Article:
Virginia Voters: Low Turnout, High Dudgeon
Not a whole lot of Virginians came out to the polls Tuesday, but those who did made some things pretty clear: Democrats remain more than a bit miffed about George Allen and the whole macaca business, Republicans would like to remind their party's leaders that theirs is supposed to be the party of low taxes and skepticism about state spending, and the electorate is poised to make some serious changes this fall.
The smattering of primary elections held in this year when more voters are likely looking ahead to the '08 presidential sweepstakes than are concentrated on state politics cannot offer any absolutely firm conclusions, but the results are dramatic enough to lead both parties to do some serious thinking.
One of the most impressive and delicious results was the ouster of Democratic state Sen. Benny Lambert by Richmond Delegate Donald McEachin. This was a grudge match driven in good part by McEachin and his fellow Dems' desire to punish Lambert for having been the most prominent Democrat and the most prominent black politician in the state to have endorsed George Allen last fall in his U.S. Senate reelection bid. That purportedly traitorous act made Lambert Enemy #1 to many Dems, and the voters apparently concurred. Lambert defended his decision as a tribute to Allen's support for historically black colleges--certainly a worthy cause, but to many Democrats, not nearly sufficient to make up for Allen's racial and other insensitivities.
Will this derail Allen's slowly mounting comeback crusade? Hardly likely. With Virginia's statewide races over the next couple of years so much up in the air, there may well be a place on a gubernatorial or senatorial ballot for Allen, who, after all, did lose to Jim Webb by only 9,000 votes.
But Lambert was not the only sitting state senator to lose his seat in this June primary. Two moderate Republican incumbents lost to conservative challengers who accused the sitting senators of having morphed into big spenders just like the party's now widely disliked standard-bearer, the president of these United States. Martin Williams of Newport News and Brandon Bell of Roanoke are gone goodbye, and while hard core Republicans will celebrate this as a reassertion of the party's pre-Mark Warner-Tim Kaine era commitment to chopping spending and eschewing taxes, plenty of Democrats will also be cheered by these results. That's because Kaine and the Dems had already planned to make this fall's campaign--the entire Virginia legislature is up for election in November--about how the Republicans are supposedly so far to the right that the state needs to push the Senate over to the D side to provide safety and balance. These primary results will only strengthen the Dems' hand--not necessarily in those firmly Republican districts, but elsewhere around the state where the party split is closer.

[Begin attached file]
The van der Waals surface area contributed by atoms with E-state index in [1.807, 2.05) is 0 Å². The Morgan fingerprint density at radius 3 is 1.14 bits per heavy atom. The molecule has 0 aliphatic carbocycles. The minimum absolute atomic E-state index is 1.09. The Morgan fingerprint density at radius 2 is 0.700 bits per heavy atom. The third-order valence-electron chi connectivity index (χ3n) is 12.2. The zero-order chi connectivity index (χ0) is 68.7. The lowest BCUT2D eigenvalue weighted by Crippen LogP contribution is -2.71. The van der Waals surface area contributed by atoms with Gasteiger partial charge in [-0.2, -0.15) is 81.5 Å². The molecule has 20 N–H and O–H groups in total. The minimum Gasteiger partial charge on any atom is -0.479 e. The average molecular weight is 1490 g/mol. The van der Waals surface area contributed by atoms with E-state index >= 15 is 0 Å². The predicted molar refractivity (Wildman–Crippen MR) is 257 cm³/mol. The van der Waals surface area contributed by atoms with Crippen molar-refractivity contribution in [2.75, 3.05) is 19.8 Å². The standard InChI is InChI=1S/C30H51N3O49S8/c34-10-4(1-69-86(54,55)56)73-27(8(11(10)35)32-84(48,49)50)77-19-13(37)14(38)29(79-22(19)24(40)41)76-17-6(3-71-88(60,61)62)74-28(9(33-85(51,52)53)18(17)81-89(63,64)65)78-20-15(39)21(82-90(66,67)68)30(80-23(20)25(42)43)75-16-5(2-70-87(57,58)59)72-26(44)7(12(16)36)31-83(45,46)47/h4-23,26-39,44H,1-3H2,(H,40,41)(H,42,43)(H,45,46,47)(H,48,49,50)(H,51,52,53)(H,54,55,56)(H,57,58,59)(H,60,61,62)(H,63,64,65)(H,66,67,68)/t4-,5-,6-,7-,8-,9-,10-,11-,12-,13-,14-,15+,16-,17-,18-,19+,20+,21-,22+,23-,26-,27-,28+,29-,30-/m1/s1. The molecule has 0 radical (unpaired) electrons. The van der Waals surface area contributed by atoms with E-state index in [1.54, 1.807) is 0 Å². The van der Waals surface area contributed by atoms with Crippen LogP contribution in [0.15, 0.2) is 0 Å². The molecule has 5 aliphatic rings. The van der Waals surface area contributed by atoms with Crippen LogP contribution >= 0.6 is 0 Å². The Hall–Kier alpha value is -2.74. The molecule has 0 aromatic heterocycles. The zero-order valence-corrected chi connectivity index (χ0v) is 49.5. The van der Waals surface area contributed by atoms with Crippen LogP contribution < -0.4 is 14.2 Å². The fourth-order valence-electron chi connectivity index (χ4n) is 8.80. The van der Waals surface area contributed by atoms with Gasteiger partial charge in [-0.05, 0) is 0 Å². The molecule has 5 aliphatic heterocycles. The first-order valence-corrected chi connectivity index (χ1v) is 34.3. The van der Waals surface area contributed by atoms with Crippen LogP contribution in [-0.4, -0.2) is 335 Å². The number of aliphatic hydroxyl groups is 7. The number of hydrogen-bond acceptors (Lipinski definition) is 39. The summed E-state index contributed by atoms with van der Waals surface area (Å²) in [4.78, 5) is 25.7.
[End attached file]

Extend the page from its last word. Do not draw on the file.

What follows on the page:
In northern Virginia, three Republicans in deeply divided districts may find themselves in even greater trouble after these primaries. Ken Cuccinelli, Jeannemarie Devolites Davis and Jay O'Brien were all struggling to survive even before this vote. Now, their Democratic challengers will be able to make a stronger case that a Democratic takeover of the Senate is a real possibility.
Locally, perhaps the most fascinating race was that for Fairfax supervisor in the Providence district, the traditional kingmaker part of the county that produced county board chairman Gerry Connolly. Incumbent Linda Smyth narrowly fended off a challenge from political novice Charlie Hall (a former reporter and editor here at the Washington Post), who campaigned against the county's newfound zeal for "smart growth" development to increase density around Metro stations. Hall's campaign captured the frustrations of people in Vienna and other areas where residents resent the county government's approval of large new residential and mixed-use developments. The idea behind the developments is to curb sprawl by boosting density in areas with access to transit. But that's not very popular among many people who already live in those areas. Support for that smart growth concept has never been nearly as strong in much of Fairfax as in Arlington, Alexandria and Montgomery County. But Smyth's victory is a feather in Connolly's cap too, and an endorsement--though not a very strong one given the narrow margin--of the idea that Fairfax needs to move in the direction that those other suburbs have traveled in the past decade or so.
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